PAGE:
Take charge, inspect yourself: Health violations at Philly airport have dropped

More than a decade ago, city health inspectors would see occasional mouse droppings at Philadelphia International Airport, black residue and slime inside ice machines, and eggs and other cold foods kept at temperatures too warm.

philly.airport.foodIn 2011, the airport approved the hiring of two former city health inspectors, and the results have been dramatic.

Violations for risk factors known to cause food-borne illness have significantly declined. Today, the airport’s 27 eat-in restaurants have a better average than the citywide numbers for 5,000 non-airport eat-in restaurants.

The airport numbers improved after MarketPlace Philadelphia, the company that manages the airport shops and restaurants, hired Ken Gruen, a retired health department district supervisor in West Philadelphia, and Jerry Zager, another health inspector, who worked with Gruen.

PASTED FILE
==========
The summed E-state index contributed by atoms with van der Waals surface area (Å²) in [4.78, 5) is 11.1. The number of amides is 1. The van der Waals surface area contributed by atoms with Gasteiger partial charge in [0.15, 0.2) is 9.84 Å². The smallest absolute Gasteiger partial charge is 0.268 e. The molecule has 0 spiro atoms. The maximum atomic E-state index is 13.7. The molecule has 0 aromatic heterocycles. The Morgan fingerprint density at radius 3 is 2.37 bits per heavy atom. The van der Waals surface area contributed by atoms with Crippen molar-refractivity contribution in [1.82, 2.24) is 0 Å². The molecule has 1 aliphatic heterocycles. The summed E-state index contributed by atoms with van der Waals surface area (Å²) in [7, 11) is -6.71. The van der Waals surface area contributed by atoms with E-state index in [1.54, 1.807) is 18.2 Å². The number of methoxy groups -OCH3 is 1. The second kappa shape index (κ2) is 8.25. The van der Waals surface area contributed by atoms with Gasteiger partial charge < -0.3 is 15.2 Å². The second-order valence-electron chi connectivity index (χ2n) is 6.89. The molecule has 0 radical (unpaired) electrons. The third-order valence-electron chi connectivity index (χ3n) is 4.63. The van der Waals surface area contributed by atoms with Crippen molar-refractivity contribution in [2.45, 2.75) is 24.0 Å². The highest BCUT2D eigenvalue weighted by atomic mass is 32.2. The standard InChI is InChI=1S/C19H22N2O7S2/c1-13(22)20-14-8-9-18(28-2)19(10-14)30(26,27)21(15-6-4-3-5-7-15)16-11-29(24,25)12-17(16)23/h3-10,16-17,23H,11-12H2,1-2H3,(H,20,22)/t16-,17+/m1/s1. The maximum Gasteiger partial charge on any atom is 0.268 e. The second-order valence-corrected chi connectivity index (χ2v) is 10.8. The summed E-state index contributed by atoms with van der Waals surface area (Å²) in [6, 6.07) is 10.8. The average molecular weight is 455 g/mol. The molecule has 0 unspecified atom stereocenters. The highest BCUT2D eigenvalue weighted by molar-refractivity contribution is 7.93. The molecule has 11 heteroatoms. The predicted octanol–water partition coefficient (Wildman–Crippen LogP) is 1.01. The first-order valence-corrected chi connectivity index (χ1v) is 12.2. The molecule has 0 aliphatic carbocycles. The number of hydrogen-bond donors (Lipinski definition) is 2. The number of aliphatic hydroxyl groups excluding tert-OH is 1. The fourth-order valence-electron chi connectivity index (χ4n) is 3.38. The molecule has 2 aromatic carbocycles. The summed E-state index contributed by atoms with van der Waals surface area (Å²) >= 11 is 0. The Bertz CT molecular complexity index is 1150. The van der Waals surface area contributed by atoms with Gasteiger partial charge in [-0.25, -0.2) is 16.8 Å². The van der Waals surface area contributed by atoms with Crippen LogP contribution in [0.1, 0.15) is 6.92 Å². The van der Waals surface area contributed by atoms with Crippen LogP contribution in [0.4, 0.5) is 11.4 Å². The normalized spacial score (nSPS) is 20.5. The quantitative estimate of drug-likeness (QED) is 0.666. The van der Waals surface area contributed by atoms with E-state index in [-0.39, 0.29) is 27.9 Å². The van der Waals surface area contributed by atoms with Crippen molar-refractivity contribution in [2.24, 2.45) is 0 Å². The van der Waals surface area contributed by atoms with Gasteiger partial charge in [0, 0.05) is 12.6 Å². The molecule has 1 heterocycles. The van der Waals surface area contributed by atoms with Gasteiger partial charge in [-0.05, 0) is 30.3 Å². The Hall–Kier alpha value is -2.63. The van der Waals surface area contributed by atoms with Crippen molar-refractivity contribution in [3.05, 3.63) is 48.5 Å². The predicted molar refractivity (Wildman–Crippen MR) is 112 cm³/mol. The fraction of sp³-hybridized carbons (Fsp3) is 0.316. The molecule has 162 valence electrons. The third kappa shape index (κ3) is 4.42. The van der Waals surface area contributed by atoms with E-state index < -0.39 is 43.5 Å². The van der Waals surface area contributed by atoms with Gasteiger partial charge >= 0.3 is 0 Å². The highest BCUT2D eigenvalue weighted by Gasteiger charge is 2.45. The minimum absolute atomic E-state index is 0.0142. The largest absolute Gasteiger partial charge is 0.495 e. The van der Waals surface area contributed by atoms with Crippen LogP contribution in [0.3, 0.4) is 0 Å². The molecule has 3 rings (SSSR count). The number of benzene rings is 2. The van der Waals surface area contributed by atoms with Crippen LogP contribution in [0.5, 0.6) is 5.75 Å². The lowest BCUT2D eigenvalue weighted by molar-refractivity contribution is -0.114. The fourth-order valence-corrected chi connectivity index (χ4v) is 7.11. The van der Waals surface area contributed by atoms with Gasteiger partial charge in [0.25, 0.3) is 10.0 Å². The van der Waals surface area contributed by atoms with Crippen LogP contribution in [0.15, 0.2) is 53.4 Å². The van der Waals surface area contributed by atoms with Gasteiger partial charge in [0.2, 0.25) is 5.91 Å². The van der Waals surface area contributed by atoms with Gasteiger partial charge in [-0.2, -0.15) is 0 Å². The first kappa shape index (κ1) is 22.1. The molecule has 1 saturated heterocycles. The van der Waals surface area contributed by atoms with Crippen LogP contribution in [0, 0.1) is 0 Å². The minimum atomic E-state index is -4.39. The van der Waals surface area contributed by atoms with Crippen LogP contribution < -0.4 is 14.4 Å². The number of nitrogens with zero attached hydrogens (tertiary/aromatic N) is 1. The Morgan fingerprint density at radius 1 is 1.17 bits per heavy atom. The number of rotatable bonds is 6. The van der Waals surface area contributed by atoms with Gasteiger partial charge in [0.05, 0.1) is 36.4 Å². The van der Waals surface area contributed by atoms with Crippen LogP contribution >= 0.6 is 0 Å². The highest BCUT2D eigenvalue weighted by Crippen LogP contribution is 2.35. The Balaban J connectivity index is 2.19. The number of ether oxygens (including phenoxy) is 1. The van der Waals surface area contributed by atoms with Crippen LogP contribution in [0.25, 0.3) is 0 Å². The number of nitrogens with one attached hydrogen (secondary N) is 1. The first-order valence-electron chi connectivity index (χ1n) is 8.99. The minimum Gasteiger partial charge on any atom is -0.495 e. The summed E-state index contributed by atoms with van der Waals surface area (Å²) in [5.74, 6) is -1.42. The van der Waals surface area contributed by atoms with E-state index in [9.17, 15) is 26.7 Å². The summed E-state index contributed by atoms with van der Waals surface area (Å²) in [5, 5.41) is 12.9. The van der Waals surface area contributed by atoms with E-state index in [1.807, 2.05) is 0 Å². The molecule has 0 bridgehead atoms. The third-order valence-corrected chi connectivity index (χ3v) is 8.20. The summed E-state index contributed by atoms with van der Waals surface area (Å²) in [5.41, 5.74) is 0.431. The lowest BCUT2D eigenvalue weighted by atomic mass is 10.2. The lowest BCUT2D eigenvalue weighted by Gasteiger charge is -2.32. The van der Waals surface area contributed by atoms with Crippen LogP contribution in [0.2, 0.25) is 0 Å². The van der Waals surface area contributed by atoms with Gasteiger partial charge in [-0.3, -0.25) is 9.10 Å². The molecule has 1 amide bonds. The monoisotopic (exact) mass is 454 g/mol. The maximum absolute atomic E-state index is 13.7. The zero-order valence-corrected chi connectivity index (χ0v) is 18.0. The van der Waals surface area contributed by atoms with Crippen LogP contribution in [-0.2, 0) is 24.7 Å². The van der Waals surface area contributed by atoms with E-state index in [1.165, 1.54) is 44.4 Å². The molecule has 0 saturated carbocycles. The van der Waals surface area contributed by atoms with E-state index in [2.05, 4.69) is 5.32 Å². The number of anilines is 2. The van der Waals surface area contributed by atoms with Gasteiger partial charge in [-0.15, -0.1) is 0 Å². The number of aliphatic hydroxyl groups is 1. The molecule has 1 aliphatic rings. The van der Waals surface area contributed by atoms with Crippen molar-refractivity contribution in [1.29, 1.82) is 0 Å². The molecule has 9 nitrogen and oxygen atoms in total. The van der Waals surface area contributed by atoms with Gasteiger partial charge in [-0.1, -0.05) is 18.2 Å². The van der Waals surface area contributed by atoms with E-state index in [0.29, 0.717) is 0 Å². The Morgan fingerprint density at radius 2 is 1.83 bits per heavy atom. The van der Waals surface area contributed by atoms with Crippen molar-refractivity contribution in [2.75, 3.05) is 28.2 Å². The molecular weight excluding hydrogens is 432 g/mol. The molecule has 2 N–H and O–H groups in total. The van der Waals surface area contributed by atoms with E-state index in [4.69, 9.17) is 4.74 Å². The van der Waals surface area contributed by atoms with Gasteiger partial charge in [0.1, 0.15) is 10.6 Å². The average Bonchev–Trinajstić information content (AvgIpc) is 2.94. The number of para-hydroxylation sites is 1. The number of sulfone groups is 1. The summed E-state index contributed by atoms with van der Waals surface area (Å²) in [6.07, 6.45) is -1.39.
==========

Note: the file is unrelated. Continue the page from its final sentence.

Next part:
The two have a business, Environmental Health Consultants L.L.C. In addition to making sure 70 food establishments between Terminals A and F are up to snuff, their other major client is the Philadelphia Four Seasons Hotel. “We inspect the kitchen, their entire food preparation and storage facility,” Gruen said.

At the airport, Gruen and Zager make the rounds of every terminal once a month, checking food-storage temperatures, cleanliness of floors and countertops, whether there are paper towels, hot water, and soap, and whether the establishment has a current city food license. They also make sure there is a certified food-safety handler on duty, as required by the Philadelphia Health Code.